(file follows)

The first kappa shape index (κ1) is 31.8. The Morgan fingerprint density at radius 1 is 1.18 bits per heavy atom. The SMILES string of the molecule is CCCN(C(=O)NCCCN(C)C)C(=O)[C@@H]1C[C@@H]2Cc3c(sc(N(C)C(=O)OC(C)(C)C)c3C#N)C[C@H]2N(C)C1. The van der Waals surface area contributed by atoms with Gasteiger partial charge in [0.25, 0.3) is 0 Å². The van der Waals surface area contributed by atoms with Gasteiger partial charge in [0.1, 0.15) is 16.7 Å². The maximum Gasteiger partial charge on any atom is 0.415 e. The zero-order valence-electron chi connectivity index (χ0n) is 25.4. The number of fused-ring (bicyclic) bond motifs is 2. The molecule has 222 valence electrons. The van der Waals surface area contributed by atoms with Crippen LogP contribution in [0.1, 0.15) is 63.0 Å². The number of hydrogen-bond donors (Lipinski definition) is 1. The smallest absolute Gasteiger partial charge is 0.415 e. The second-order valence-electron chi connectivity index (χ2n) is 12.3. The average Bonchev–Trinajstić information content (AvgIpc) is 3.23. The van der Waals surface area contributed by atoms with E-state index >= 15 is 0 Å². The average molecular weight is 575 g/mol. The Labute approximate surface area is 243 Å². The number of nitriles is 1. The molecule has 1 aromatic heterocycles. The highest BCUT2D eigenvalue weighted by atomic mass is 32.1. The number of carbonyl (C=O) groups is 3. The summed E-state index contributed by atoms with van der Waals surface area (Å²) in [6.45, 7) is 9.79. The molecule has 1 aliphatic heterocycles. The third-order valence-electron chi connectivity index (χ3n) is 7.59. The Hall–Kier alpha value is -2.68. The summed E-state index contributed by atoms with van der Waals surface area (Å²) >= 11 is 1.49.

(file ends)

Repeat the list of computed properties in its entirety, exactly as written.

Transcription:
The first kappa shape index (κ1) is 31.8. The Morgan fingerprint density at radius 1 is 1.18 bits per heavy atom. The SMILES string of the molecule is CCCN(C(=O)NCCCN(C)C)C(=O)[C@@H]1C[C@@H]2Cc3c(sc(N(C)C(=O)OC(C)(C)C)c3C#N)C[C@H]2N(C)C1. The van der Waals surface area contributed by atoms with Gasteiger partial charge in [0.25, 0.3) is 0 Å². The van der Waals surface area contributed by atoms with Gasteiger partial charge in [0.1, 0.15) is 16.7 Å². The maximum Gasteiger partial charge on any atom is 0.415 e. The zero-order valence-electron chi connectivity index (χ0n) is 25.4. The number of fused-ring (bicyclic) bond motifs is 2. The molecule has 222 valence electrons. The van der Waals surface area contributed by atoms with Crippen LogP contribution in [0.1, 0.15) is 63.0 Å². The number of hydrogen-bond donors (Lipinski definition) is 1. The smallest absolute Gasteiger partial charge is 0.415 e. The second-order valence-electron chi connectivity index (χ2n) is 12.3. The average Bonchev–Trinajstić information content (AvgIpc) is 3.23. The van der Waals surface area contributed by atoms with E-state index >= 15 is 0 Å². The average molecular weight is 575 g/mol. The Labute approximate surface area is 243 Å². The number of nitriles is 1. The molecule has 1 aromatic heterocycles. The highest BCUT2D eigenvalue weighted by atomic mass is 32.1. The number of carbonyl (C=O) groups is 3. The summed E-state index contributed by atoms with van der Waals surface area (Å²) in [6.45, 7) is 9.79. The molecule has 1 aliphatic heterocycles. The third-order valence-electron chi connectivity index (χ3n) is 7.59. The Hall–Kier alpha value is -2.68. The summed E-state index contributed by atoms with van der Waals surface area (Å²) >= 11 is 1.49.